Barristers' clerks run the day-to-day business in barristers' practices (known as chambers) and are responsible for every aspect of a barrister's professional life. They are diary managers, making sure the barristers are kept fully employed at all times, and have to record, negotiate, and calculate fees for the work done by the barristers. They also supervise the administration and property maintenance of the chambers.
The specific duties of a barristers' clerk vary widely depending on their experience and seniority but may include:
Clerks are also likely to use computer-based diary systems in planning workloads. These contain the names of each barrister in the chambers along with their daily appointments, the cases in which they are involved and the names of clients and their solicitors.
Junior clerks are likely to be responsible for tasks such as photocopying, dealing with the post, distributing faxes and messages, and collecting and delivering briefs (legal documents).
Senior clerks, sometimes known as chambers' directors or practice managers, have large and wide-ranging responsibilities. They manage all clerking staff and are responsible, together with the management committee, for the running and development of the chambers. One of their key roles is to bring business into the chambers. Their duties may include:
Although from time to time barristers' clerks may need to go to court buildings, it is not common for them to spend time in court.
Barristers' clerks normally work from Monday to Friday. Their hours can be long and irregular.
Barristers' clerks work mainly in barristers' chambers but they may spend some time visiting solicitors' premises, and traveling to other chambers and courts.
Smart dress is expected.
A junior barristers' clerk may start on around £12,500 to £13,000 a year. Experienced clerks may earn between £25,000 and £55,000 a year depending on their duties and responsibilities, which can vary between chambers.
Barristers' clerks work in barristers' chambers. Barristers' chambers are a group of individual barristers who all practise from the same address, sharing the same administration services.
There are approximately 12,700 practising barristers in England and Wales, operating from over 350 chambers spread across the country, with nearly 200 chambers located in London. Chambers are also found in major cities such as, Birmingham, Bristol, Cardiff, Leeds, Liverpool, Manchester and Newcastle.
The Institute of Barristers' Clerks (IBC) advertise vacancies on their website. General and specialist recruitment agencies, such as Chambers People Ltd may also carry vacancies. The more senior jobs are sometimes advertised in the national press.
Some chambers operate their own work experience schemes, so it is worth contacting individual chambers directly to make enquiries. Entry is very competitive and it can be difficult to find a first position.
Most clerks enter after GCSE's or A levels. There are no set minimum requirements, although the IBC recommends four GCSE's (A*-C) and many chambers require a minimum of six GCSE's (A*-C) including maths and English or equivalent qualifications.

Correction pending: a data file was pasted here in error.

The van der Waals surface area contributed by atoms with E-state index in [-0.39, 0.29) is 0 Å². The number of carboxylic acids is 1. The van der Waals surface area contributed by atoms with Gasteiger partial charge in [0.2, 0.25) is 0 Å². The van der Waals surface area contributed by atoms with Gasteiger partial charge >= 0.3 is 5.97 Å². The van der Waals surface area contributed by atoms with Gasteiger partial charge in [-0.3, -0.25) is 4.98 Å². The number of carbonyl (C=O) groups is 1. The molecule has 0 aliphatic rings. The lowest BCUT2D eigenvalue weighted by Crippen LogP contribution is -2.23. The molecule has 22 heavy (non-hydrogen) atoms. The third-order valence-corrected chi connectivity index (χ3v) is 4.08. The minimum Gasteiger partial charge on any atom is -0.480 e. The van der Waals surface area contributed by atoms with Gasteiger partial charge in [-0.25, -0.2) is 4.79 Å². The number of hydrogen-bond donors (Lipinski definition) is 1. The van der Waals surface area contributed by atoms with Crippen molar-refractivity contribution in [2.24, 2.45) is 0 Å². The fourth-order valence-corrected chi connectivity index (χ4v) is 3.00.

The Diploma in business, administration and finance may be relevant for this area of work.
Some graduates, including those with law degrees, join chambers in order to become barristers' clerks, sometimes as an alternative to practising law.
Chambers may recruit applicants with previous management or administrative experience. It is common for clerks to work in administrative posts in the chambers, such as office junior or office assistant, before becoming a barristers' clerk.
New barristers' clerks are trained on the job under the supervision of a senior clerk. Clerks are encouraged to join the IBC, the professional organisation for barristers' clerks.
The IBC has developed a professional qualification for junior barristers' clerks within their first three years in the job, the BTEC Advanced Award in Chambers Administration at Level 3. The course is designed for junior clerks from large or small chambers in all practice areas, and covers:
- The context of the work of a barristers' clerk
- The English legal system and legal profession
- Personal and communication skills
- Practical clerking
Study is mainly by distance learning and normally completed in a year. Each trainee on the course has a mentor who is usually a senior member of the clerk's team in the trainee's chambers and who guides them through the units of study.
On completion of the BTEC course and with five years' experience of service in chambers, barristers' clerks can apply for qualified membership of the IBC.
Clerks also attend regular training to keep up to date on legal issues, market changes and administration requirements.
As an ambulance technician you would respond to accident and emergency calls, as well as a range of planned and unplanned non-emergency cases. You would usually work in a team, providing support to a paramedic during the assessment, diagnosis and treatment of patients at the scene of an incident and during hospital transfers.
You may use life saving skills as part of your day-to-day work.
A barristers' clerk should:
With experience, barristers' clerks may progress to deputy senior clerk or senior clerk.
They may also progress to senior posts with greater responsibility such as practice manager or chambers director.
The Bar Council, 289-293 High Holborn, London WC1V 2HZ
Tel: 020 7242 0082
Institute of Barristers' Clerks (IBC),
289-293 High Holborn, London WC1 7HZ
Tel: 020 7831 7144
The Legal Practice Management Association (LPMA),
3 Raymond Buildings, Gray's Inn, London WC1R 5BH
Tel: 020 7400 6400
Skills for Justice, Centre Court, Atlas Way, Sheffield S4 7QQ
Tel: 0114 261 1499
Additional resources for job seekers and those already in a job.